One of the unique aspects of the California framework is the full integration of CA CCSS for ELA/Literacy and the CA–English Language Development Standards (for English learners) both adopted by the California State Board of Education. These standards provide year-end outcome statements for student knowledge and abilities and guide instructional planning and observation of student progress. The integration of ELA/ELD, which was made easier in California because the main ELD development group headed by Dr. Kenji Hakuta of Stanford based its standards on the Common Core, addressed what EL students would need to succeed in learning the Common Core and offered specific suggestions on how to accomplish that goal. The framework provides examples of classroom practices in which ELD teachers, ELA teachers and content area teachers collaborate to provide equal access to the rigorous instruction required by the CCSS. The document addresses the need for both designated ELD instruction (a special time) and full integration of English language support in ELA and content area classes and includes a full discussion of assessment of English learners.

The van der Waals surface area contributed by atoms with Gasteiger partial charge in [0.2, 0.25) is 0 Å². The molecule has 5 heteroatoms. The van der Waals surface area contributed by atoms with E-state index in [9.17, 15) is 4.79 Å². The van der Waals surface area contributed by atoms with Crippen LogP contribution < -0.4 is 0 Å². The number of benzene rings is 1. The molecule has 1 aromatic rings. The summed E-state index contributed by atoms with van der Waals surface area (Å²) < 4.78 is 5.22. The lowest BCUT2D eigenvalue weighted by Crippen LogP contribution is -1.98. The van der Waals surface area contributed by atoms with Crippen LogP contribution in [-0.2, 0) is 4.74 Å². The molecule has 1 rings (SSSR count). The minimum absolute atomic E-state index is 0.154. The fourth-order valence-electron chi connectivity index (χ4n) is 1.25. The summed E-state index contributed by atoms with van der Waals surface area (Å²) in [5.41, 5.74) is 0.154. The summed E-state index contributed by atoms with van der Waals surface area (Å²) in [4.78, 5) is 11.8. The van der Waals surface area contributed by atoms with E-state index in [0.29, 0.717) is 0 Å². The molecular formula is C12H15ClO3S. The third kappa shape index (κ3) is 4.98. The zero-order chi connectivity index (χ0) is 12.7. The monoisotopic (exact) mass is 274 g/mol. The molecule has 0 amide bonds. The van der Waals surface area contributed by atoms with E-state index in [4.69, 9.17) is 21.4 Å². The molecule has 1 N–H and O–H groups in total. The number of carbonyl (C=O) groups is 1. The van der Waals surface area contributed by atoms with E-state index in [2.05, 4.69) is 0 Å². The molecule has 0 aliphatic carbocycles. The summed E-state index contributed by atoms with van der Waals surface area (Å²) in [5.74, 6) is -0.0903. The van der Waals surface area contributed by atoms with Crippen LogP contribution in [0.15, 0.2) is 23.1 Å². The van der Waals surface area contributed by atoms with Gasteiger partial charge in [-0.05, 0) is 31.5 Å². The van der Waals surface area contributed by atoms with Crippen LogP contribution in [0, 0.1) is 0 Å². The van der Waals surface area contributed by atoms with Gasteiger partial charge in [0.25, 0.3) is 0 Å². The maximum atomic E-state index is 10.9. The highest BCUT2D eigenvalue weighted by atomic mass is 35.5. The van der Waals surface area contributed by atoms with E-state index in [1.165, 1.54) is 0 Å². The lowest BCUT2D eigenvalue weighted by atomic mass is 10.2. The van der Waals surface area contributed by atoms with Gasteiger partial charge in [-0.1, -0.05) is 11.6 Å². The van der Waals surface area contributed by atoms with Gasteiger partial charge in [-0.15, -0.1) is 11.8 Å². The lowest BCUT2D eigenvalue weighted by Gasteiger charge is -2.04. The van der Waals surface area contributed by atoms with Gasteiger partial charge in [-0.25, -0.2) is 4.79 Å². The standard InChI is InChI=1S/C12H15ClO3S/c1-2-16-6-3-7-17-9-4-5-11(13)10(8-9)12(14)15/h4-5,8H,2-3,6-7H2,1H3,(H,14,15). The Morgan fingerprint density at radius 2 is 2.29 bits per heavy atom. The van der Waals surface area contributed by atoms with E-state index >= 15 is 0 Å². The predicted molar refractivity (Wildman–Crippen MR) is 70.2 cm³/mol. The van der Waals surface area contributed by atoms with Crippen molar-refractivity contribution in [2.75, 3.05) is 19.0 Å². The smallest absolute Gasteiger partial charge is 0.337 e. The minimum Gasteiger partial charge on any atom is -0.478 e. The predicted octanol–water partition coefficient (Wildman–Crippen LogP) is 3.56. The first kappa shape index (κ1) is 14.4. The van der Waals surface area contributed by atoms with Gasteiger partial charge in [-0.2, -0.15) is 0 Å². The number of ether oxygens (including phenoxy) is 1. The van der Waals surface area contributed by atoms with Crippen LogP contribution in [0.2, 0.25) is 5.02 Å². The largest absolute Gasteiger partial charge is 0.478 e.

Five Major Organizing Themes